After graduation, having gained solid to good honours grades in many subjects, Barbara worked in the Auditor General’s office and later in the Freedom of Information office. While she could still manage limited walking, she drove a car to her city-based work and began to pay off her own town house, her courage and persistence having brought down barriers like her bank manager’s reluctance to offer a loan to a single disabled woman.
In the early 1990s, as her mobility became further reduced through the chronic rheumatoid arthritis, Barbara decided to retire from the Law to devote herself to writing. She enrolled in a Graduate Diploma in Professional Writing at RMIT, where she received an award for her outstanding work. One of her stories about her friendship with an old German priest was made into a superb short documentary film by a graduate filmmaking student. Barbara completed her graduate diploma amassing lots of distinctions for work produced across the genres.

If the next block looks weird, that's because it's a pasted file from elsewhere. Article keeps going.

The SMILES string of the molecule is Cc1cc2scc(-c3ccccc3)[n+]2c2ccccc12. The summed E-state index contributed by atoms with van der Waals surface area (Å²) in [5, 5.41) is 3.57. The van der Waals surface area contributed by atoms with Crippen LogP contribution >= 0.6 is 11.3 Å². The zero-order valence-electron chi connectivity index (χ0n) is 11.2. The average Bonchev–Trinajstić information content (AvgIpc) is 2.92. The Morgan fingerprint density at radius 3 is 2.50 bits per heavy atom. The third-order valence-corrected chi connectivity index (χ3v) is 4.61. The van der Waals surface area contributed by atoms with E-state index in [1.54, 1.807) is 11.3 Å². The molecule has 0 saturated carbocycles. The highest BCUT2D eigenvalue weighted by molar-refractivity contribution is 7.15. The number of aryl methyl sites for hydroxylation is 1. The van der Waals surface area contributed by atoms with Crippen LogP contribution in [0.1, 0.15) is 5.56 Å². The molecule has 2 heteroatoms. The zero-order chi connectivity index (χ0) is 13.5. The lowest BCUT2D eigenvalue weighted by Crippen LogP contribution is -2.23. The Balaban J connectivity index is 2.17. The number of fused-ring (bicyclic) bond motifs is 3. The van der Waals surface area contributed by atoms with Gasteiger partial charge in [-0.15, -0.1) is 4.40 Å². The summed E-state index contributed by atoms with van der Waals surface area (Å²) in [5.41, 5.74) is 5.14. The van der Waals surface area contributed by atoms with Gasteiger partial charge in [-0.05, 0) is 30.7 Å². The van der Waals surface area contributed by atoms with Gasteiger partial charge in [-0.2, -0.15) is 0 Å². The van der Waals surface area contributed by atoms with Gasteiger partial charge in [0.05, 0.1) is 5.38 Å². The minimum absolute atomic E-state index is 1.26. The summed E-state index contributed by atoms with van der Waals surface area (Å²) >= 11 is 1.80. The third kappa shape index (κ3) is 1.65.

Barbara began writing educational children’s books. Four of these were published by Pearsons, and translated into many languages. She told me, her eyes sparkling with mirth, that her children’s books sold well in Korea and that she was ‘hot in Siberia’.
During this time her condition had worsened to the degree that she had to give up independent living and move into a select retirement home, in which she had her own apartment and wheelchair access to a beautiful neighbouring park. She also was an inveterate poet, ranging from witty, light and nonsense verse to metaphysical conceits of considerable accomplishment. She loved the haiku form, and held workshops for fellow residents.